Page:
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Homogeneous Catalysis. Understanding the Art. By Piet W. N. M. van Leeuwen

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Angewandte
Chemie
the applications chapters, is the ability of
(mixed) polymer brushes to undergo a
structural switch in response to an external stimulus. This holds promise for
applications in the biomedical field,
such as nonfouling substrates, biosensor
devices, and the microfluidics area.
Other potential applications can be
found in microelectronics and nanotechnology, such as micro- and nanopatterning with polymer brushes.
With the aid of an impressive team
of contributors, the editors have succeeded in compiling a book that combines general information on polymer
brushes with detailed scientific treatises.
Polymer Brushes presents the state of
the art in this research field in a comprehensive and easily accessible way.
Therefore, this book is of great interest
to scientists who want to learn more
about this new area in materials
research, as well as to polymer brush
experts who are interested in the latest
developments.
Jan van Hest
Department of Organic Chemistry
Institute for Molecules and Materials
Radboud University of Nijmegen
Nijmegen (The Netherlands)
Homogeneous Catalysis
Understanding the
Art. By
Piet W. N. M. van
Leeuwen. Kluwer
Academic Publishers, Dordrecht
2004. 407 pp.,
hardcover
E 137.00.—ISBN
1-4020-1999-8
There already exists a vast number of
books about homogeneous catalysis.
However, the subtitle “Understanding
the Art” promises something new—we
would all like to know how catalysis
actually works, wouldnt we? To take
an example, the effects of solvents and
Angew. Chem. Int. Ed. 2005, 44, 1294 – 1296
co-catalysts are still scarcely understood. Similarly, the subject of chiral
intermediates is one about which there
is much speculation but little evidence.
To deliver the verdict straight away,
this book fails to live up to the ambitious
promise of a comprehensive understanding of catalysis, but of course it
cannot do that. Nevertheless, the book
has a certain merit.
In the first few chapters the author
describes the fundamentals of homogeneous catalysis by transition metals. He
deliberately avoids including too many
details, which at this point would only
interfere with the aim and spoil the
enjoyment of reading the book. The
chapters describe the properties of different types of ligands and explain the
elementary steps of catalytic reactions.
There then follows a short, easily understandable, introduction to kinetic
models, which avoids burdening the
reader with too much theory and too
many mathematical equations.
Then, in the main part of the book,
some important catalytic reactions are
treated in more detail. For each reaction, an explanation of the general principles and a summary of the history is
followed by a detailed description of
applications, especially in the industrial
context. Here it is pleasing to note that
the author often goes beyond the level
usually found in textbooks, by also
describing current research studies. The
reactions discussed range from wellestablished industrial processes, such as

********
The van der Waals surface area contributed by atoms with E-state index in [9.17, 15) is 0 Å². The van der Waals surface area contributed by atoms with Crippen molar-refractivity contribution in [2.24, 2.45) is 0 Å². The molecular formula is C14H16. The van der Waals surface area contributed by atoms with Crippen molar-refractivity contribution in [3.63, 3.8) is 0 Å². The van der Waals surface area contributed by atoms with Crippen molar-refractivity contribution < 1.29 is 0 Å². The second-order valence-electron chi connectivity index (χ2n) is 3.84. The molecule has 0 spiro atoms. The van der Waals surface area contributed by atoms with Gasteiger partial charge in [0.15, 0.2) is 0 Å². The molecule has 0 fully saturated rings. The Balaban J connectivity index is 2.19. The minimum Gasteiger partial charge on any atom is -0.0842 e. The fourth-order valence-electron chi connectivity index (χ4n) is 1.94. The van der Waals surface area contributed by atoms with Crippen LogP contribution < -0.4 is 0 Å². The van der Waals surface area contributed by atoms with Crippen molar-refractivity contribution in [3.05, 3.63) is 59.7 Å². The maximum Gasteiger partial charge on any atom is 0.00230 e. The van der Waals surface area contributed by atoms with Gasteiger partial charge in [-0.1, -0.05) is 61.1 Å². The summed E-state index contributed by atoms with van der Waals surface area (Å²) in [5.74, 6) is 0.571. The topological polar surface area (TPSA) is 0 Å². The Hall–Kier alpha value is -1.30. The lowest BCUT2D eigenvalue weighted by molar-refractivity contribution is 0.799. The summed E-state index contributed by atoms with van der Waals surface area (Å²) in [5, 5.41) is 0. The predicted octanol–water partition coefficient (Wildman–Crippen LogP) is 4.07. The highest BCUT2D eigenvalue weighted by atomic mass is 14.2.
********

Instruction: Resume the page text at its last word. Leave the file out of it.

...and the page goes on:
methanol carbonylation, hydroformylation, and propene polymerization,
through newer applications (asymmetric
hydrogenation, epoxidation, palladiumcatalyzed cross-coupling reactions,
etc.), to other reactions that seem to
offer great potential, but have not yet
found applications, or are still not so
widely used as they could be (e.g., C–
H transformations or olefin metathesis).
The most important industrial processes
are described particularly thoroughly,
often even with actual process schemes.
Naturally, this emphasis means that
some important processes such as
hydroformylation and propene polymerization are given much space, whereas
other reactions that are no less interesting from a scientific point of view, such
as hydrogenation or C–H activation
reactions, are given only a comparawww.angewandte.org
tively brief treatment. On the whole,
the reader gets a good overview of a
very wide variety of types of homogeneously catalyzed reactions, and of standard modern practices in this field—to
be precise, in the field of homogeneous
catalysis using transition metals. Homogeneous acid/base catalysis is completely excluded, and electrophilic and
nucleophilic catalysis (Lewis acid/base
catalysis) together are given only two
pages.
To complete the picture, it should be
mentioned that the list of contents
serves as a good key to the contents of
the book. In contrast to that, the index
is rather too short. A list of literature
citations is given at the end of each
chapter, but some topics leave the
reader wishing for more.
The book is best suited for use as an
introduction to homogeneous catalysis
by transition metals for advanced and
postgraduate students. However, I also
strongly recommend it to experienced
industrial chemists whose use of metal
catalysts has hitherto been limited to
palladium supported on activated charcoal, as it will introduce them to homogeneous catalysis and help to overcome
their reservations.
Alexander Zapf
Leibniz-Institut fr Organische Katalyse
an der Universitt Rostock e. V. (IfOK)
(Germany)
DOI: 10.1002/anie.200485259
Multimetallic Catalysts in Organic
Synthesis
Edited by Masakatsu Shibasaki and
Yoshinori Yamamoto. Wiley-VCH,
Weinheim 2004.
295 pp., hardcover
E 129.00.—ISBN
3-527-30828-8
Catalysis by metals is one of the great
success stories of organic chemistry.
2005 Wiley-VCH Verlag GmbH & Co. KGaA, Weinheim
1295
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